Farm & City Days: Mom! Mom! Mom! Mom!’

Published 12:00 am Monday, July 10, 2006

By Kari Lucin, staff writer

NEW RICHLAND &045; Parents and grandparents raced after their kids Saturday morning, trying to keep up as the kiddie parade zoomed through downtown as part of New Richland Farm & City Days.

&8220;It’s great!&8221; said Mikayla Besser, 8, of New Richland. &8220;I like everything about it.&8221;

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The kiddie parade was one of many events tailor-made for kids at Farm & City Days, and though rain threatened to dampen the festive spirit Saturday, folks simply waited it out under awnings and overhangs. Car owners wiped down vintage cars and antique trucks after the rain ended and &8220;Singin’ in the Rain&8221; played on the speakers near the show.

The kids were ready to go for the Parade on Wheels at 11 a.m., but waited 15 minutes or so to start after someone checked the weather bulletin and found that the rain wasn’t going to last. Bikes decorated with streamers and posterboards and a few small vehicles with engines &045; one very growly and noisy &045; set out from New Richland City Hall toward the park at a fast pace.

When the parents managed to catch up at the park, Farm & City Days organizers had more fun planned for them too, with gunny sack races, egg races and silly games that involved parents, siblings and small children too.

Sylvia Dodge of New Richland had five great-grandchildren playing in the games.

&8220;It’s good to see how many people come,&8221; said Dodge. &8220;It’s good to see the younger generation involved.&8221;

For one of the games, moms put on blindfolds while kids stood in a circle and walked around them for a while. When the time was up, moms had to find their kids without taking off the blindfolds, and kids were only allowed to call out &8220;Mom!&8221; and nothing else. Plenty of moms bumped into each other, laughed, and moved on, finding their kids with surprising ease.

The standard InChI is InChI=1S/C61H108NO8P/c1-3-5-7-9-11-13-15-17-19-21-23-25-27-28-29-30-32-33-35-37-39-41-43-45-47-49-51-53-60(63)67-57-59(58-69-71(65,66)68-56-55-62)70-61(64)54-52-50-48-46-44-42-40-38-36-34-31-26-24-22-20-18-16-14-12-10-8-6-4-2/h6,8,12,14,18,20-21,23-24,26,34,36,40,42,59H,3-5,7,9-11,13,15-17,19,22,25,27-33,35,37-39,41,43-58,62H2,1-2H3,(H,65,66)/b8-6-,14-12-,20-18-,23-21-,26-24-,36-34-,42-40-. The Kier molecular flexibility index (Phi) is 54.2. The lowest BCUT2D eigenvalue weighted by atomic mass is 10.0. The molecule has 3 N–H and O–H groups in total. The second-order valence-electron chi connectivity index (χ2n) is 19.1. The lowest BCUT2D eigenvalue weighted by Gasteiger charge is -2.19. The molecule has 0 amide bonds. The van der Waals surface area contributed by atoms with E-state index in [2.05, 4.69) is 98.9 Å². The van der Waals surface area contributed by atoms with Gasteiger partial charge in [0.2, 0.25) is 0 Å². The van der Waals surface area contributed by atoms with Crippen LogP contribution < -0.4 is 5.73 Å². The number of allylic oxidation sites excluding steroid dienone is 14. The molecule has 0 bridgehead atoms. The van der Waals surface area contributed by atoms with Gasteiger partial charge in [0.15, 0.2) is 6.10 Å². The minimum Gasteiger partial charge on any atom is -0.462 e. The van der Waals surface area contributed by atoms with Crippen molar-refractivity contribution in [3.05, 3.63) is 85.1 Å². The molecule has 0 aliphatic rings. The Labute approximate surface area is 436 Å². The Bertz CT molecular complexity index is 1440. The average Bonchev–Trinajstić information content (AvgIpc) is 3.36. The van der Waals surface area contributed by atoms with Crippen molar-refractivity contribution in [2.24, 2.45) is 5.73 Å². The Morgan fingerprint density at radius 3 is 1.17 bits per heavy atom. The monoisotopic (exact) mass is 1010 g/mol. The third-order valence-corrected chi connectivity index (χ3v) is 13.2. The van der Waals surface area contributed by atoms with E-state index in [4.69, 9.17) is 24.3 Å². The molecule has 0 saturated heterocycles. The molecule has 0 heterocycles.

Dads followed up on the moms’ act, and took their turn blindfolded. They too had a pretty easy &045; and laughter-filled &045; time distinguishing their own children from everybody else’s.

&8220;I like the bunny hopping,&8221; said Brady Agrimson, 5, of the games in the park.

Agrimson, a New Richland native, was looking forward to going on the rides at the carnival in the middle of the blocked-off downtown. There, the delicious scents of funnel cakes, popcorn chicken and other carnival treats had already begun to waft through the air by 11 a.m., even though the carnival wasn’t really open for business yet.

Some adults came that morning just for the car show.

Corey Radloff of Waterville brought his 1964 Chevrolet custom truck, painted a brilliant green color. The car was once black, but Radloff explained that it was really his 9-year-old son’s car, and the boy really liked green.

&8220;This is what my wife picked out,&8221; Radloff said. &8220;I never really was a green fan.&8221;

A little Elvis Presley statue seemed to be the mascot for a red 1951 Chevrolet. Like everything else, the statue got a bit wet from Saturday morning’s rain.

&8220;Elvis don’t mind it at all,&8221; said Ron Weise, owner of both the car and the Elvis.

And judging from the crowds Saturday, hardly anyone else did either.